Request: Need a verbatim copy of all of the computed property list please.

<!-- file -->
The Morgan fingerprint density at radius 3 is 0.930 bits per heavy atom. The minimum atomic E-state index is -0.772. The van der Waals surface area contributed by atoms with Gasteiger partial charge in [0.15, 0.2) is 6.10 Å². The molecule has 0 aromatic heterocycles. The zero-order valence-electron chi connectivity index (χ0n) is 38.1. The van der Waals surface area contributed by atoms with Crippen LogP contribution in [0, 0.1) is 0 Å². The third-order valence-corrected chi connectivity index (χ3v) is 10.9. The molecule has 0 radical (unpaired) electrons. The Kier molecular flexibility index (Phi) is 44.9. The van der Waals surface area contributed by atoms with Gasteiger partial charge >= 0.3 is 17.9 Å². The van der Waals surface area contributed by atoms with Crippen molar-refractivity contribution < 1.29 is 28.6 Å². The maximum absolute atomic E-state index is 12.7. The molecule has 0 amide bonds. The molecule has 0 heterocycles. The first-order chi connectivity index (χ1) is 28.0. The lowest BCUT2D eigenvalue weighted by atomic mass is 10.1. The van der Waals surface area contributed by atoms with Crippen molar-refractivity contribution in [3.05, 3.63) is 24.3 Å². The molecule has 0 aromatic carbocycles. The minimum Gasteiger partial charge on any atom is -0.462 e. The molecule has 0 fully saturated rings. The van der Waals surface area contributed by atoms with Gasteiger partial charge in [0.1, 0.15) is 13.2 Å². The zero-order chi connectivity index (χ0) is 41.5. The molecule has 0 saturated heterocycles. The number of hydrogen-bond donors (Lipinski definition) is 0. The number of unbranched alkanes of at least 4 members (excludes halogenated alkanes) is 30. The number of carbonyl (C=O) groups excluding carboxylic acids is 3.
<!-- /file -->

The Morgan fingerprint density at radius 3 is 0.930 bits per heavy atom. The minimum atomic E-state index is -0.772. The van der Waals surface area contributed by atoms with Gasteiger partial charge in [0.15, 0.2) is 6.10 Å². The molecule has 0 aromatic heterocycles. The zero-order valence-electron chi connectivity index (χ0n) is 38.1. The van der Waals surface area contributed by atoms with Crippen LogP contribution in [0, 0.1) is 0 Å². The third-order valence-corrected chi connectivity index (χ3v) is 10.9. The molecule has 0 radical (unpaired) electrons. The Kier molecular flexibility index (Phi) is 44.9. The van der Waals surface area contributed by atoms with Gasteiger partial charge >= 0.3 is 17.9 Å². The van der Waals surface area contributed by atoms with Crippen molar-refractivity contribution < 1.29 is 28.6 Å². The maximum absolute atomic E-state index is 12.7. The molecule has 0 amide bonds. The molecule has 0 heterocycles. The first-order chi connectivity index (χ1) is 28.0. The lowest BCUT2D eigenvalue weighted by atomic mass is 10.1. The van der Waals surface area contributed by atoms with Crippen molar-refractivity contribution in [3.05, 3.63) is 24.3 Å². The molecule has 0 aromatic carbocycles. The minimum Gasteiger partial charge on any atom is -0.462 e. The molecule has 0 fully saturated rings. The van der Waals surface area contributed by atoms with Gasteiger partial charge in [0.1, 0.15) is 13.2 Å². The zero-order chi connectivity index (χ0) is 41.5. The molecule has 0 saturated heterocycles. The number of hydrogen-bond donors (Lipinski definition) is 0. The number of unbranched alkanes of at least 4 members (excludes halogenated alkanes) is 30. The number of carbonyl (C=O) groups excluding carboxylic acids is 3.